Yes, Basic Features in a Tesla Will Cost You Extra

Yes, Basic Features in a Tesla Will Cost You Extra

Teslas are great cars, and at the moment they’re cheaper than ever in Australia, but not a lot of prospective buyers are across the subscription costs of owning a Tesla.

Elon’s EV brand is far from the only company that charges subscription costs for services in their cars, remember when BMW charged a subscription for heated seats? But with Tesla, it’s quite a notable requirement for the best experience, given that Apple CarPlay and Android Auto aren’t available in its cars, and that onboard features such as live traffic on maps, video streaming, and music streaming need to be paid for.

So, here are the things that you get with a Tesla subscription in your new Model 3 or Model Y.

Tesla subscription costs: how much do you pay, and what do you get?

To cover our bases first off, Tesla doesn’t charge subscription costs for basic navigation for the first eight years of ownership. This is offered in the car under the banner of ‘Standard Connectivity’. It is the only connectivity feature to be included with the cost of a car.

After eight years, the driver will be required to pay for navigation. Tesla has not listed a price for the standard plan yet. Owners of second-hand Teslas will be notified how much time they have left with the plan.

However, to get the best experience, drivers need to pay $9.99 per month to Tesla for the Premium Connectivity plan. Premium Connectivity is offered as a free 30-day trial upon delivery.

Premium Connectivity includes useful features, and others, not so much. The most notable features are Music Streaming (over Spotify, Apple Music, TuneIn, or Tidal), Live Traffic Visualisation (which shows traffic congestion via Google Maps on the navigation screen), and Satellite View Maps.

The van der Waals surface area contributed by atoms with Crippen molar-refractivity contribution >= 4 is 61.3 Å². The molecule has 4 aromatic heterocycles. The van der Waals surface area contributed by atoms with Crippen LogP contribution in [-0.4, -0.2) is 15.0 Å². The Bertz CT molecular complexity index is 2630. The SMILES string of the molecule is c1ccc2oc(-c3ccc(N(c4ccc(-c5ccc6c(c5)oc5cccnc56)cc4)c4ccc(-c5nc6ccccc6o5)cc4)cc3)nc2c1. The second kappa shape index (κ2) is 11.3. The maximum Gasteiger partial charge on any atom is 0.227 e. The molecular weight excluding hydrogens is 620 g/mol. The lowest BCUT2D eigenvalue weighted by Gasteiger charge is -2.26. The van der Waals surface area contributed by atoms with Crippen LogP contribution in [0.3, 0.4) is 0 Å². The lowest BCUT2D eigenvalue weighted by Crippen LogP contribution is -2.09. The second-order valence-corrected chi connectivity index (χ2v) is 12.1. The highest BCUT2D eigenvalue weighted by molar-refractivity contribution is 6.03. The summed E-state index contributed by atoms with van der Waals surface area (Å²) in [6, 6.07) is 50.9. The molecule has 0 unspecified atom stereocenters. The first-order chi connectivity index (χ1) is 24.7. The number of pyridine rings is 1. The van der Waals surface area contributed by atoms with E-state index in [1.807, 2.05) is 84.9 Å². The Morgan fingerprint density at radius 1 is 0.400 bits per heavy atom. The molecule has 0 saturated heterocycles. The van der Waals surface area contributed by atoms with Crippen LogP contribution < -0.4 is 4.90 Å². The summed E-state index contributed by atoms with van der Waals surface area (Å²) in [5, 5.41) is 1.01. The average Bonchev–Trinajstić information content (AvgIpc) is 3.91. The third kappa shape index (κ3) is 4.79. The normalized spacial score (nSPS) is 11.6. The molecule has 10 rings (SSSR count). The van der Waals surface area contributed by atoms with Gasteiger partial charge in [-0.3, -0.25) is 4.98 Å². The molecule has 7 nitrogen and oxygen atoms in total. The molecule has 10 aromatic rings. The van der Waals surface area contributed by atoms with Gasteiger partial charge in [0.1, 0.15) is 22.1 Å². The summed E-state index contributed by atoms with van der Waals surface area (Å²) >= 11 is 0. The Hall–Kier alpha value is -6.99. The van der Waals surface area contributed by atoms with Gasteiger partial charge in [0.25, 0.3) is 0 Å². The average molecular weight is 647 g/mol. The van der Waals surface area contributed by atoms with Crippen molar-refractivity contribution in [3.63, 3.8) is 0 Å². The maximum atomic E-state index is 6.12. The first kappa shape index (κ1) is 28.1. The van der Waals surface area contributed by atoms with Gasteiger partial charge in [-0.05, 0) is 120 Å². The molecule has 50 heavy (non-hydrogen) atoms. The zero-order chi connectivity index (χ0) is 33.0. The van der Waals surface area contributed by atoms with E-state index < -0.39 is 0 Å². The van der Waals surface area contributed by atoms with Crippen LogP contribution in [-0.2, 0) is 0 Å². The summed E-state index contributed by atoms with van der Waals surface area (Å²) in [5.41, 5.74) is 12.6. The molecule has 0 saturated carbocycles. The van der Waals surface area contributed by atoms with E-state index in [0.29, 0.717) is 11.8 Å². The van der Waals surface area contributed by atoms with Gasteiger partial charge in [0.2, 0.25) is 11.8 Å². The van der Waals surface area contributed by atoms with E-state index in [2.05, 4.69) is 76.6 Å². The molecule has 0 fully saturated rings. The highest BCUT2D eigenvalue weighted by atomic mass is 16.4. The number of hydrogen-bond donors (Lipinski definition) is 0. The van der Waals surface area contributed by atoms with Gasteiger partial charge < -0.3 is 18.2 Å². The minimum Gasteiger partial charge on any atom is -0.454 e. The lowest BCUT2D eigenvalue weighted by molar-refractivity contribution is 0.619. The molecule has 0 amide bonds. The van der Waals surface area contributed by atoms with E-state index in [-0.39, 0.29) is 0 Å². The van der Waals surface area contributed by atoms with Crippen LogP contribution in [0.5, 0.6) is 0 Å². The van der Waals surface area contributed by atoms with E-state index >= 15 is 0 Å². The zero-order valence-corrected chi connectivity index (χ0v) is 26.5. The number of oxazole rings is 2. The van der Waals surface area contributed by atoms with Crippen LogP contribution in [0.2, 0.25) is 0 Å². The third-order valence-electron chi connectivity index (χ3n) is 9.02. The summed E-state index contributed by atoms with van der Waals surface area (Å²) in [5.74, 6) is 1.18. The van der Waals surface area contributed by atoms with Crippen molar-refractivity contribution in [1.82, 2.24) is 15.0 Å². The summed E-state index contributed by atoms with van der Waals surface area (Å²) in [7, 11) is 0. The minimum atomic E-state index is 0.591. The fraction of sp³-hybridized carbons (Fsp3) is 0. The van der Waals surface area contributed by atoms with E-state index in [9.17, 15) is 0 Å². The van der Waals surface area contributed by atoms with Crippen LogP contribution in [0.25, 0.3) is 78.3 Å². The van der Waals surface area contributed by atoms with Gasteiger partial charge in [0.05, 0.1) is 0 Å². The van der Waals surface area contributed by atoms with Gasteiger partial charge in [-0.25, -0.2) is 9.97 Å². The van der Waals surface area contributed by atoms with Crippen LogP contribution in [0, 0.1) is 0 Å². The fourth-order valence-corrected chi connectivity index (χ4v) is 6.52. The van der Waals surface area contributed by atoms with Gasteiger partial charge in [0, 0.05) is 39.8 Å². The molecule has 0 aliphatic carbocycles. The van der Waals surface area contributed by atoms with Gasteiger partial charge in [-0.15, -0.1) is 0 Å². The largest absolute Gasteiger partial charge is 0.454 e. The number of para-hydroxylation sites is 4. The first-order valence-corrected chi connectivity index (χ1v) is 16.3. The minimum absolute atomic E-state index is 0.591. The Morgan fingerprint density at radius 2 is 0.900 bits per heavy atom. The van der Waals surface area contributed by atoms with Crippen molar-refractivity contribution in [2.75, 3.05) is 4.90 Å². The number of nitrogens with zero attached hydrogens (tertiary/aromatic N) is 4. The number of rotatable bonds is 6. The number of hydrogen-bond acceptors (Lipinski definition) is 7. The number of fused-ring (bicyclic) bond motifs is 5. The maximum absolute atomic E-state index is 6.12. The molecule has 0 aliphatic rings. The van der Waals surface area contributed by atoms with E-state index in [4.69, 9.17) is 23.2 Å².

There’s also a bunch of stuff that you’re probably not going to be using all that much, such as Video Streaming (over-supported apps), Caraoke, and the in-built Internet Browser. Note that all of these things would only be useable when the car is stopped or using the screen in the back in the case of the new Tesla Model 3.

Earlier adopters don’t have to pay, though

Tesla only introduced the change to Standard Connectivity in 2022, and before July 20, 2022, any Tesla purchased would get lifetime Standard Connectivity. Before July 1, 2018, any Tesla purchased has access to free lifetime Premium Connectivity.

tesla subscription costs
Image: Zachariah Kelly/Gizmodo Australia

Are Tesla’s subscription costs a big deal?

Here’s the thing, Tesla’s inbuilt infotainment services are some of the best you can get in any car (I personally prefer what’s offered in the Polestar 2 and the Ford Mustang Mach-E). It’s not unusual for a car company to charge for these services, which do realistically cost the company money to offer coverage on a mobile network.

MG, for example, charges $50 per year for the iSmart features in its MG4 and MG ZS EV, after a complimentary first year. That subscription includes a bunch of additional services, such as app features for checking car diagnostics. Polestar plans to charge users for inbuilt connectivity after the first three years of ownership, too, but hasn’t announced a cost yet.

However, Tesla puts customers at a notable disadvantage compared to other car companies by not offering Android Auto or Apple CarPlay support, be it wired or wireless, in their cars. You can still connect your phone to your Tesla over Bluetooth, and set your playback sound to the speakers of the car, but you won’t be able to get an alternative infotainment OS launched from your phone. This means that, whether you like it or not, you’ll need to be comfortable with Tesla’s infotainment system, and one way or another, be comfortable with its attached costs.

Which might be a non-issue for you. After all, adding $10 per month cost to your running costs might be passable, especially if you’re going to slap down upwards of $50,000 on a car.

If you want my advice, I’d encourage you to try out alternatives to the Tesla Model 3 and Model Y, in this day and age, infotainment matters a lot to your driving experience. Tesla no doubt has one of the best infotainment systems on offer, but not having access to phone-based infotainment might be a dealbreaker for you.

Image: Zachariah Kelly/Gizmodo Australia

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